The 12th Invest in ME Research Conference June, 2017, Part 2
MEMum presents the second article in a series of three about the recent 12th Invest In ME International Conference (IIMEC12) in London.
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Two possible causes of undermethylation and Is PARP draining NAD?

Discussion in 'General ME/CFS Discussion' started by Kimsie, Jan 27, 2015.

  1. Kimsie

    Kimsie Senior Member

    The following post is rather technical in some aspects. Sorry about that, I just can’t think of another way to get my ideas across. The basic idea is that undermethylation can be a result of an increased need for thyroid or from a low NAD pool in conditions of oxidative stress. I haven’t been able to figure out what might cause overmethylation, except that it might have something to do with insufficient glycine N-methyltransferase.

    According to my hypothesis, there is a problem maintaining a sufficient NAD pool in the mitochondria for energy production. At this time I am entertaining the idea that this is due to an increase in PARP activity to repair DNA damage due to the oxidative stress, since PARP consumes NAD. The increase in flux through the NAD pool might explain the increase in uric acid in some people who might have a less active purine salvage pathway, or the increase in uric acid may be due to an increase in the production of uric acid to act as an antioxidant.

    Sirtuins decrease gene expression and require NAD to be active. If a person is having difficulty in the pathway to make purines, they may not be able to make sufficient purines for NAD and ATP production, which can not only affect energy production but could lower the sirtuins’ ability to deactylate histones, which could lead to undermethylation of histones in susceptible people.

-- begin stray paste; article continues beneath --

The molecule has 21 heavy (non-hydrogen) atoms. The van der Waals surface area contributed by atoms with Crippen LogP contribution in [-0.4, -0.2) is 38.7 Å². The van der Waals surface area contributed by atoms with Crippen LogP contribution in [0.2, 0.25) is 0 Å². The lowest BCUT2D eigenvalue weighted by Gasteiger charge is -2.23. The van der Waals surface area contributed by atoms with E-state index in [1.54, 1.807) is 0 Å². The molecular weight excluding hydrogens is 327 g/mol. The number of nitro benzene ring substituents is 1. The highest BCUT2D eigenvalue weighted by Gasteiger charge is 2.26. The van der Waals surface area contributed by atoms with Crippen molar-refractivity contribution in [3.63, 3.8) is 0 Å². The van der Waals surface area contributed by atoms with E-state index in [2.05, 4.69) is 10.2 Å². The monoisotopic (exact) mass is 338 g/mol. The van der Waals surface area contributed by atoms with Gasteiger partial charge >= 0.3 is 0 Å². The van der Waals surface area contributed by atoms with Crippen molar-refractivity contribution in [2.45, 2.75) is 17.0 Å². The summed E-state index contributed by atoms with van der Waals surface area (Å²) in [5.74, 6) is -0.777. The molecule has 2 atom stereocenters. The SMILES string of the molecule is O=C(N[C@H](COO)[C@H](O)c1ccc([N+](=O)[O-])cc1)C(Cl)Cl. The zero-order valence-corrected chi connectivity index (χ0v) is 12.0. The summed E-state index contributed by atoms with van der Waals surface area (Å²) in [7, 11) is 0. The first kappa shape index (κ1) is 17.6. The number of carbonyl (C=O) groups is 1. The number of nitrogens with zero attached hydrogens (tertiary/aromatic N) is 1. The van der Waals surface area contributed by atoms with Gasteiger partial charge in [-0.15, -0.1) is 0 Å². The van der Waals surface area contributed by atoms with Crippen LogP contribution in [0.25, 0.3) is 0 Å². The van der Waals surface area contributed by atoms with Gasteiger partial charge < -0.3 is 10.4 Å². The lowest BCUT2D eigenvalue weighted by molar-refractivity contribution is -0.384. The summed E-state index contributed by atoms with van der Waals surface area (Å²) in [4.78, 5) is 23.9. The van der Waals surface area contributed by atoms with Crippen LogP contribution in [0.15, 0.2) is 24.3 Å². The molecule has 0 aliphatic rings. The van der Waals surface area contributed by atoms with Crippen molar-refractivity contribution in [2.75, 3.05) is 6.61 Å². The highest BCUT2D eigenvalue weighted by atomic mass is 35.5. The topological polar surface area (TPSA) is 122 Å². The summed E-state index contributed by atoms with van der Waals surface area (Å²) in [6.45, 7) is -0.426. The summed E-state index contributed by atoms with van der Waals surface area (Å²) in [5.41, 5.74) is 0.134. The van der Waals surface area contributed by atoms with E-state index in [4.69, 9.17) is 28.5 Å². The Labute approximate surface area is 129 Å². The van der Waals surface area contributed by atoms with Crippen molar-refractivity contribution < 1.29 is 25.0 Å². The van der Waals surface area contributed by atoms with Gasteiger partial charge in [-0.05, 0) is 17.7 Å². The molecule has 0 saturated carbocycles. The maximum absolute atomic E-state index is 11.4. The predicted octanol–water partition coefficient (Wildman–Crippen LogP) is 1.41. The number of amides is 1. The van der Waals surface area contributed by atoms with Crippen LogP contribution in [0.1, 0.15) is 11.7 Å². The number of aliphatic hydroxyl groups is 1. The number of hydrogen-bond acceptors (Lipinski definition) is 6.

There is a connection between thyroid hormones and oxidative stress, but does oxidative stress increase the need for thyroid hormones or does thyroid hormone increase oxidative stress? When a person has high thyroid hormones and high oxidative stress, is the thyroid causing the oxidative stress, or is it there to try to get rid of it? When a person has low thyroid and high oxidative stress, is the oxidative stress high because they can’t supply enough thyroid?

    Sirt1 helps control (lower) TSH, so if thyroid is needed to help control oxidative stress, an increased need for thyroid could lower sirt1 activity.

    Sirt1 and LSD1, a histone demethylase, work together in an enzyme complex called a corepressor complex. It appears to me from our experience that the LSD1 is upregulated when sirt1 is downregulated which would make a lot of sense because LSD1 activates and sirt1 represses expression. This can lead to an undermethylation of some histones causing various symptoms, causing various problems, such as so called “mental illnesses” due to an increase in the production of neurotransmitter transport proteins leading to a condition of insufficient neurotransmitters in the synapses. At this time I don’t know what other symptoms it can cause, but there may be symptoms from an increase in other enzymes, too, and also draining of various vitamins and minerals due to hyperactivity of some pathways.

    Which pathways in the body that are affected enough to cause symptoms depends on the genetic weaknesses of the individual.

    In this undermethylated condition taking thyroid can increase sirt1 and thus decrease LSD1 activity since bypassing the need for TSH decreases the need for sirt1. An increase in thyroid will temporarily increase sensitivity to some of the neurotransmitters, so it can have immediate effects that could be good or bad depending on what a person's symptoms are. The long term effects should be to lower gene expression and raise sirt1.
    Last edited: Jan 28, 2015
  2. wastwater

    wastwater Senior Member

    Is this the same parp as in parp inhibitors connected to brca2

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